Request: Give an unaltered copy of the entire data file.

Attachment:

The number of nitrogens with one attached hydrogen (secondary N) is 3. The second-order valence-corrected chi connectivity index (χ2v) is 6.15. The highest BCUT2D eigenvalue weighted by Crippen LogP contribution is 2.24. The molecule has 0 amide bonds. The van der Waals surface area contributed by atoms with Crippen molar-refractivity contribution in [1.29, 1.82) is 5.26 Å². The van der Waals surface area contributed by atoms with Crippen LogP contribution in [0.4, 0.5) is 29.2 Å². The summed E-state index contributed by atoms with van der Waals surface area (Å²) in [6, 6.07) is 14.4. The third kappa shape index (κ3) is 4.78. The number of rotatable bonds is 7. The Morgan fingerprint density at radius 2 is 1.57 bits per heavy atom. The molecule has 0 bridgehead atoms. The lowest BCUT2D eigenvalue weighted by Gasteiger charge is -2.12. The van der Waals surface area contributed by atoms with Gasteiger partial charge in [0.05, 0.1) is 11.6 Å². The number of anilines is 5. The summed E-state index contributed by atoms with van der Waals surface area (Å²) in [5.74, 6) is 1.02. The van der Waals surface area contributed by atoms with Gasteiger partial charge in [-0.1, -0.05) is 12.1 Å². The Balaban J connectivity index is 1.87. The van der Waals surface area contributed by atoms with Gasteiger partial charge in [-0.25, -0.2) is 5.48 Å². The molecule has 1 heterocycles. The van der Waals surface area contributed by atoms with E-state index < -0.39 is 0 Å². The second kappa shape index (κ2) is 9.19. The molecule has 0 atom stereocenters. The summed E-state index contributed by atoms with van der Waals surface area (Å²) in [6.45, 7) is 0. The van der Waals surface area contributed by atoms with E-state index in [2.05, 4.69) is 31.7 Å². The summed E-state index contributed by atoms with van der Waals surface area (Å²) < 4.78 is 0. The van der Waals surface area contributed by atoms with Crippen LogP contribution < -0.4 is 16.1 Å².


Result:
The number of nitrogens with one attached hydrogen (secondary N) is 3. The second-order valence-corrected chi connectivity index (χ2v) is 6.15. The highest BCUT2D eigenvalue weighted by Crippen LogP contribution is 2.24. The molecule has 0 amide bonds. The van der Waals surface area contributed by atoms with Crippen molar-refractivity contribution in [1.29, 1.82) is 5.26 Å². The van der Waals surface area contributed by atoms with Crippen LogP contribution in [0.4, 0.5) is 29.2 Å². The summed E-state index contributed by atoms with van der Waals surface area (Å²) in [6, 6.07) is 14.4. The third kappa shape index (κ3) is 4.78. The number of rotatable bonds is 7. The Morgan fingerprint density at radius 2 is 1.57 bits per heavy atom. The molecule has 0 bridgehead atoms. The lowest BCUT2D eigenvalue weighted by Gasteiger charge is -2.12. The van der Waals surface area contributed by atoms with Gasteiger partial charge in [0.05, 0.1) is 11.6 Å². The number of anilines is 5. The summed E-state index contributed by atoms with van der Waals surface area (Å²) in [5.74, 6) is 1.02. The van der Waals surface area contributed by atoms with Gasteiger partial charge in [-0.1, -0.05) is 12.1 Å². The Balaban J connectivity index is 1.87. The van der Waals surface area contributed by atoms with Gasteiger partial charge in [-0.25, -0.2) is 5.48 Å². The molecule has 1 heterocycles. The van der Waals surface area contributed by atoms with E-state index < -0.39 is 0 Å². The second kappa shape index (κ2) is 9.19. The molecule has 0 atom stereocenters. The summed E-state index contributed by atoms with van der Waals surface area (Å²) in [6.45, 7) is 0. The van der Waals surface area contributed by atoms with E-state index in [2.05, 4.69) is 31.7 Å². The summed E-state index contributed by atoms with van der Waals surface area (Å²) < 4.78 is 0. The van der Waals surface area contributed by atoms with Crippen LogP contribution < -0.4 is 16.1 Å².